Killer whales follow postmenopausal leaders

Older females may aid kin survival with salmon hunting savvy

group of killer whales

MOVING ON  If traveling killer whales have a postmenopausal female in the lead, her long ecological experience may give them an edge in hunting salmon. 

David Ellifrit/Center for Whale Research

A clue to the evolution of menopause may come from older female killer whales who often take the lead in salmon hunts.

Among the whales that feast on chinook along the coast of the Pacific Northwest, females past reproductive age often lead hunting parties, especially in fish-sparse years, says Lauren Brent of the University of Exeter in England.

Male killer whales rarely live longer than 50 years, Brent says. But females can live into their 90s. Sharing their long experience in these waters may give their kin an edge in finding food. And that advantage might help push the evolution of long life after menopause, Brent and her colleagues suggest March 5 in Current Biology.

This salmon-hunting population of Orcinus orca whales is among only three kinds of mammals in which females can live long after they stop having babies themselves. The other species with such extreme postreproductive lives among females are short-finned pilot whales (but not their long-finned relatives) and humans.

The new leadership study gives the first evidence for information sharing as a possible way for old whales to boost the survival of their offspring, Brent says. Among these killer whales, both sons and daughters stick around mom even after they’re grown up, an unusual closeness for a mammal. So if their postmenopausal mom’s deep knowledge of local ecology helps them thrive and reproduce, evolution might favor longer life after menopause.

In 2012, a research paper on the same fish-hunter whale population reported that mothers seemed to enhance the survival of their adult offspring. When a female beyond her reproductive years died, any sons older than 30 faced a 14-fold jump in the risk of disappearing (presumably by dying themselves) in their first year without mom, according to research led by Darren Croft, also of Exeter and also senior author of the new work. Younger daughters faced a fivefold increase of death in the first year without their mothers.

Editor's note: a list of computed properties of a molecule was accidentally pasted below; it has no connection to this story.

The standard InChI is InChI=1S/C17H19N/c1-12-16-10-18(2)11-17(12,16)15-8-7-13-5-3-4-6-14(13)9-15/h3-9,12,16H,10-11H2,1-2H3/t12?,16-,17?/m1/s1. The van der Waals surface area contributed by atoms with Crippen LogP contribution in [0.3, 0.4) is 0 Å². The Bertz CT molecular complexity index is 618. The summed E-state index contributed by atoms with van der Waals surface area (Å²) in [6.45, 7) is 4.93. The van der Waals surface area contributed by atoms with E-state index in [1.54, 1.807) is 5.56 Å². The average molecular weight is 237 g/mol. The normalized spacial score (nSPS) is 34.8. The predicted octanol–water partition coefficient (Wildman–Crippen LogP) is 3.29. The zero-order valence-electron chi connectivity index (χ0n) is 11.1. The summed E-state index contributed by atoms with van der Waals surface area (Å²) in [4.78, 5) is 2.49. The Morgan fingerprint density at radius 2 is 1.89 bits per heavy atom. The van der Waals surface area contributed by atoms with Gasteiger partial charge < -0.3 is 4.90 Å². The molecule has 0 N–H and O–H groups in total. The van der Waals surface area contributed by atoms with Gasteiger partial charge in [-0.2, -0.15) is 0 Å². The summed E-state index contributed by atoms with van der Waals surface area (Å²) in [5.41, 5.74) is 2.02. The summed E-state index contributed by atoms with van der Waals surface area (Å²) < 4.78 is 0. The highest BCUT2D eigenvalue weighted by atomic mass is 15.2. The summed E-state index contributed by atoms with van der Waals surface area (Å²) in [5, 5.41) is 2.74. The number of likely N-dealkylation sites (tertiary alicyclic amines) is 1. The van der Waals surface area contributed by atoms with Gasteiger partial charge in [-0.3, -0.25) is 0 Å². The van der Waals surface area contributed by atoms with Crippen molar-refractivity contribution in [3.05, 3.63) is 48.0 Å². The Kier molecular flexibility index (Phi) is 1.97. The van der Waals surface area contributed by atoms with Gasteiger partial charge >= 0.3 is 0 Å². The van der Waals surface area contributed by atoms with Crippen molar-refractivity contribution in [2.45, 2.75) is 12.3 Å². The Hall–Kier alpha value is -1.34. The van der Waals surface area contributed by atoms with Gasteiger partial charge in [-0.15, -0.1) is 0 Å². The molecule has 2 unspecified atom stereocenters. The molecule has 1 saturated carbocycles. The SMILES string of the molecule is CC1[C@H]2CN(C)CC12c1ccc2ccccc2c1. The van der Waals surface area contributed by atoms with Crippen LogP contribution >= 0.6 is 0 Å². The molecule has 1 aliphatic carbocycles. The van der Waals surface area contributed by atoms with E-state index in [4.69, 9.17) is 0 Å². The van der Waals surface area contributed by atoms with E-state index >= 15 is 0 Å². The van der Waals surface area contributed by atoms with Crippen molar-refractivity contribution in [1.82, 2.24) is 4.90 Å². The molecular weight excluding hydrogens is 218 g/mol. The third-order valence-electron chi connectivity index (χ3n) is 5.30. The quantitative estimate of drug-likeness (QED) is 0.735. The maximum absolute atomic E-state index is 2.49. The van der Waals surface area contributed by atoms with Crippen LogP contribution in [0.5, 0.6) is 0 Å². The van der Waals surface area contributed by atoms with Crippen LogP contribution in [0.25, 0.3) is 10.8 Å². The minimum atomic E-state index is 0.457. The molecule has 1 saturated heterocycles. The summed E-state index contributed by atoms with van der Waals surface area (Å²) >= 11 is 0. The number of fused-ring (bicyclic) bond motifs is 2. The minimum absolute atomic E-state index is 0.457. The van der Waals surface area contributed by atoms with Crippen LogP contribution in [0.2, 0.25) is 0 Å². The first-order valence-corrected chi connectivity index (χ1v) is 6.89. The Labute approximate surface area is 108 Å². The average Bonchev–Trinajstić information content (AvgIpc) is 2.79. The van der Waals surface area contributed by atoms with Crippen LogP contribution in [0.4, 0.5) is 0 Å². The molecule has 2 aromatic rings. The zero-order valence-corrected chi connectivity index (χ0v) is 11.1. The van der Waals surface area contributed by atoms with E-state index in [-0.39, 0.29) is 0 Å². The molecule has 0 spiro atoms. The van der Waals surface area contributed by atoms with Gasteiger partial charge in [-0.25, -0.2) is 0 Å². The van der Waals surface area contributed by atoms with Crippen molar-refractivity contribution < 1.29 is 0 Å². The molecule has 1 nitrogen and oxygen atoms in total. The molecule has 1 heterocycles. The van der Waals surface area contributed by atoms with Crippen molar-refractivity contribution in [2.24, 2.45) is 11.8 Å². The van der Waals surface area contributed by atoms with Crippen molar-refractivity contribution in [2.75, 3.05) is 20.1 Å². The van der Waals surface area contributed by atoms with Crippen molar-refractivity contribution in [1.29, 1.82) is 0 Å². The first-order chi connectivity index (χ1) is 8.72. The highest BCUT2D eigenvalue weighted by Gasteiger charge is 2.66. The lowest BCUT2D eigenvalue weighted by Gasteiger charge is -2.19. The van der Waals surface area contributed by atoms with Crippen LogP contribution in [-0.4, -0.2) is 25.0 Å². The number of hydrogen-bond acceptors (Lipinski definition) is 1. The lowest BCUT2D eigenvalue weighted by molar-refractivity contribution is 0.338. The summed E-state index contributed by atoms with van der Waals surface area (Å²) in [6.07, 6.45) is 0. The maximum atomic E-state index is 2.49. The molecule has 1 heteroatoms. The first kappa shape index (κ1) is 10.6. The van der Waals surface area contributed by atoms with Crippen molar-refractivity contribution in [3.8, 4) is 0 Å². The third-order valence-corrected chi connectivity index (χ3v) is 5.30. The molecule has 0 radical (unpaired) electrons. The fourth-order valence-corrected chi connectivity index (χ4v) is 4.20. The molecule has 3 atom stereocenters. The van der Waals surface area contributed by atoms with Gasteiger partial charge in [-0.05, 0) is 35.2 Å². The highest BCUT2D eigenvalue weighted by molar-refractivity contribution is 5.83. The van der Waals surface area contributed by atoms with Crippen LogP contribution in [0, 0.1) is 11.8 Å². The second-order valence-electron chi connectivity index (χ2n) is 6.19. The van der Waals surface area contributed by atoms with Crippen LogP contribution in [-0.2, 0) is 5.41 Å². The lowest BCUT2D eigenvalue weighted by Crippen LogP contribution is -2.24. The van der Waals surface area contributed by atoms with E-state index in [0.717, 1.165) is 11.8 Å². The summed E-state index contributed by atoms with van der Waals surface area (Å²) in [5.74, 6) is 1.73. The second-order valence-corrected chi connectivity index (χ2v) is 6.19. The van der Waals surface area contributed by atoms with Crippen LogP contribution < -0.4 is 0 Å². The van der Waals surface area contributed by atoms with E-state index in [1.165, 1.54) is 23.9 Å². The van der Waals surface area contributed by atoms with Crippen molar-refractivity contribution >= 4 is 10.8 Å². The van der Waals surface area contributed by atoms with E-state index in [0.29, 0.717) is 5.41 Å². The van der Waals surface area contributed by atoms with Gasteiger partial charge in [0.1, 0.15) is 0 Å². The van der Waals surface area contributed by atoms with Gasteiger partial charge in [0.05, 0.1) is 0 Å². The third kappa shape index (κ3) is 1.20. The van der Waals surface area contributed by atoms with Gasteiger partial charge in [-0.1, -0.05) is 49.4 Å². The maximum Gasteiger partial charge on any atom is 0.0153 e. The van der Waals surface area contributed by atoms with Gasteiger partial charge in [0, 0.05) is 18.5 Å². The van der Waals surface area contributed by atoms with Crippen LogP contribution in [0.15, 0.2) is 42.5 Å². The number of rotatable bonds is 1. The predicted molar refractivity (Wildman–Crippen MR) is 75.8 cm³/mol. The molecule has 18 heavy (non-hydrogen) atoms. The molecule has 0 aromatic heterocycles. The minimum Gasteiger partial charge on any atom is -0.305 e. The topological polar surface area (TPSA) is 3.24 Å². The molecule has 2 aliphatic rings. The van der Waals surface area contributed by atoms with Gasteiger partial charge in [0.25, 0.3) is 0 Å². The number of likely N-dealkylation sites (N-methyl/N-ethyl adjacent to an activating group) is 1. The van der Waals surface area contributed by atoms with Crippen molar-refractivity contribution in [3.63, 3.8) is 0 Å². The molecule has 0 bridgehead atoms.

“But how were they doing it?” Brent asks. She and her colleagues matched up fishery data about salmon abundance in the area with 751 hours of video of traveling whale groups. With records from the Center for Whale Research in Friday Harbor, Washington, expert spotters used telltale healed wounds and color-patch quirks to identify the front whale, presumably the leader, and the followers in each little hunting group. Out of 102 known individuals in these filmed journeys, the postreproductive females scored higher in leadership, increasingly so in years when salmon runs were sparse.

Males were especially likely to follow their mothers, the researchers found. This tendency might explain why the loss of older mothers had a bigger impact on male mortality, Brent suggests.

Anthropologist Sarah Blaffer Hrdy of University of California, Davis points out that the data are not so much about menopause per se as about an advantage for female whales to live longer afterward. There’s a difference, she notes, in ways of framing the discussion of how menopause evolved. It could be a matter of females stopping having young early, or — and she finds this more likely — it could be about the evolutionary advantage of females extending their life span after their reproductive years have already ended.

Susan Milius is the life sciences writer, covering organismal biology and evolution, and has a special passion for plants, fungi and invertebrates. She studied biology and English literature.

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